The Vancouver Whitecaps have declined the option on midfielder and captain Pedro Morales, meaning his time with the team is at an imminent end.
If you spent any time following the Whitecaps’ underwhelming 2016 season, you likely heard no small amount of criticism being levelled at the Chilean playmaker. This comes with the territory of being a Designated Player (DP) in Major League Soccer – big money players are expected to be big pieces on their team.
Those expectations were met in 2014, where Morales won the league’s Newcomer of the Year award in a landslide. The midfielder’s defence-splitting, land-on-a-dime passes from halfway down the field elicited oohs and aahs from the public, while his 10 goals and 12 assists gave hope to desperate supporters that the team’s attack had been solved.
Sadly, those lofty totals would never be repeated.
The 2015 and 2016 seasons saw Morales struggle from a string of injuries that he never quite fully recovered from, resulting in diminished returns. Morales never again logged the same number of goals, assists, shots, or minutes played, though he came close with nine goals in 2016 thanks to a string of penalty decisions.
Also, he kept taking his damn shirt off. C’mon, man, this team has a hard enough time avoiding yellow cards. Stop making the ref’s job easier.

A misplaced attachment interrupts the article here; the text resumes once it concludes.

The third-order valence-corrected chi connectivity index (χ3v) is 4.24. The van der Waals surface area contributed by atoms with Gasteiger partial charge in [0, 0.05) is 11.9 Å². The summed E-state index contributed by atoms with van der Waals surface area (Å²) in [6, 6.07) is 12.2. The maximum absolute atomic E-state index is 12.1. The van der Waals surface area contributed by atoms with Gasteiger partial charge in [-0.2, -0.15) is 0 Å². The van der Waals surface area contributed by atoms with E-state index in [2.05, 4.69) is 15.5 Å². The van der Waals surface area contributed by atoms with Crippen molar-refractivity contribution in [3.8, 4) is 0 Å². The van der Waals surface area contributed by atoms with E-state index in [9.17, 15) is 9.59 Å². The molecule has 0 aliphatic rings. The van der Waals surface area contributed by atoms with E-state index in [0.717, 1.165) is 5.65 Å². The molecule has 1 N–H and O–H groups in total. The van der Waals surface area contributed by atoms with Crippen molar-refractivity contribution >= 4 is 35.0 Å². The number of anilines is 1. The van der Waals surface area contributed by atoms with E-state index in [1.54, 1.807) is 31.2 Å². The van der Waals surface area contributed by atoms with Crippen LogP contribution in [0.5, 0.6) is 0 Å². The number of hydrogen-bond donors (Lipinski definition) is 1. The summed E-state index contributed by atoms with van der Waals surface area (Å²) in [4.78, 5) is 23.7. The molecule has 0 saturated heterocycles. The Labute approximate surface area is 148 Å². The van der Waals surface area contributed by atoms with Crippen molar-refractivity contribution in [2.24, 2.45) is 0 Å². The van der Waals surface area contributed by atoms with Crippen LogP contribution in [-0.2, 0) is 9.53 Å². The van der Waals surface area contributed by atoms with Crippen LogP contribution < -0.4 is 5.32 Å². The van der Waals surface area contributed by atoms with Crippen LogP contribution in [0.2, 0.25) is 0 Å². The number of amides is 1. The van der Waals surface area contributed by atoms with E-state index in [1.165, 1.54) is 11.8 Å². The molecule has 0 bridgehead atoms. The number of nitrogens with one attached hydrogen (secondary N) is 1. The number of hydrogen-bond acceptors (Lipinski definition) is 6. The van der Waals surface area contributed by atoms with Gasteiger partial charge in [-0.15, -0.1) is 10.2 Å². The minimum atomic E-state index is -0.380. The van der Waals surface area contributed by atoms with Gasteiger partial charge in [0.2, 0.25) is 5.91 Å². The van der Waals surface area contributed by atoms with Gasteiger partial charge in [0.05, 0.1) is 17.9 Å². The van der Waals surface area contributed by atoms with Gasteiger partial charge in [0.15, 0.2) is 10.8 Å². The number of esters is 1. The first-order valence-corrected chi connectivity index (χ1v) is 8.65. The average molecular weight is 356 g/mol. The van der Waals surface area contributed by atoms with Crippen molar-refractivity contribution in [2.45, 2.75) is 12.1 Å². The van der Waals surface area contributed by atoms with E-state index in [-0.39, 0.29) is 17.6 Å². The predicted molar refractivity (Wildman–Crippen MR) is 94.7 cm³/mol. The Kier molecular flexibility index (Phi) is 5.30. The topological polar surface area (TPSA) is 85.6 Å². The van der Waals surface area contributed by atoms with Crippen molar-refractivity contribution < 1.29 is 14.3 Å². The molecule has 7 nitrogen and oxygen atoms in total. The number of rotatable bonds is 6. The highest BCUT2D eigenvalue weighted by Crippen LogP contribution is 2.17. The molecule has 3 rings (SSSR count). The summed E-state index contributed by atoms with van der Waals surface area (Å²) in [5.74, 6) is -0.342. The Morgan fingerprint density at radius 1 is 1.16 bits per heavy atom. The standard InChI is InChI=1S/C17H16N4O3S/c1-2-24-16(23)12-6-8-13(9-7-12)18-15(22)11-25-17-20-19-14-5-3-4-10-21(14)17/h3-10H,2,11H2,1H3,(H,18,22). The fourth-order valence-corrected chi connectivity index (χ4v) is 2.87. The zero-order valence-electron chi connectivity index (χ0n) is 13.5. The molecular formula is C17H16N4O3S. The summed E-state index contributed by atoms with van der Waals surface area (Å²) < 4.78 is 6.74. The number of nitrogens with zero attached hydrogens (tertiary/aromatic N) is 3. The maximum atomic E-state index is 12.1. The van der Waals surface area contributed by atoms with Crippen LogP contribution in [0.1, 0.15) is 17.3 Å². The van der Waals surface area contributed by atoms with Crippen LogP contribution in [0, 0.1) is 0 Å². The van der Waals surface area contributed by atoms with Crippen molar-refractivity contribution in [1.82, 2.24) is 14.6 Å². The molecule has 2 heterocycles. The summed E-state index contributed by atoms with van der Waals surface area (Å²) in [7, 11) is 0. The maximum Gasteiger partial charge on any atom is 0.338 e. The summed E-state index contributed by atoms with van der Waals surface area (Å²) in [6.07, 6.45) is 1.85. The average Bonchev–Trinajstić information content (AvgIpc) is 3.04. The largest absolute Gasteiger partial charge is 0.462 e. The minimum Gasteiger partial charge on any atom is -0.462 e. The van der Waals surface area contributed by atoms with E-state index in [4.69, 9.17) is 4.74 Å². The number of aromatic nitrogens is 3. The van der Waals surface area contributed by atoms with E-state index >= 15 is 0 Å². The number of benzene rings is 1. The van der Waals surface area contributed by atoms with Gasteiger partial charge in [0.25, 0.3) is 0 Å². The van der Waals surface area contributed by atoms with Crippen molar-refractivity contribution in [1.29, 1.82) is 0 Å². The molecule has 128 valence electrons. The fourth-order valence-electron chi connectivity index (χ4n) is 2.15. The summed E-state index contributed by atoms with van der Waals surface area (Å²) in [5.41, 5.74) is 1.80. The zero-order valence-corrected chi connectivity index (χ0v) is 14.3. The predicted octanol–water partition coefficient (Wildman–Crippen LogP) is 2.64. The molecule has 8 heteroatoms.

I should point out there’s a highly unlikely chance Morales could sign a new, cheaper contract to make himself less of a burden on the payroll. I’ll also stress the “highly unlikely” part of that scenario. Morales isn’t just leaving because of his price tag but because he represents a questionable DP signing.
There has been no small amount of envious gazing towards the Portland Timbers and their own DP playmaker, Diego Valeri, not just by the Whitecaps but from around the league. Not since Robbie Keane jolted the LA Galaxy has a DP had such a consistent, immediate impact on his team year after year.
That’s how a DP should work. They should be the fulcrum of the attack or the linchpin of the defence, head and shoulders above everyone else who prove their worth match in and match out.
See also: Sebastian Giovinco.
See also: Mauro Diaz.
See also: Nicolás Lodeiro.
See also: Bradley Wright-Phillips.
This is what DP signings should do. Morales started by doing that, then didn’t. That’s not how a team-leading, game-winning player operates, so it’s time to move on.
Looking to the future, the ‘Caps have stated on numerous occasions there will not be any big-money transactions to bring in a DP. They want to be smart about it, finding that gem who can rip apart the league on a not-unrealistic wage for more than their debut year.
That’s easier said than done. Unlike Pedro Morales, the Whitecaps will need to make sure they get more than one DP-calibre season out of whoever comes next.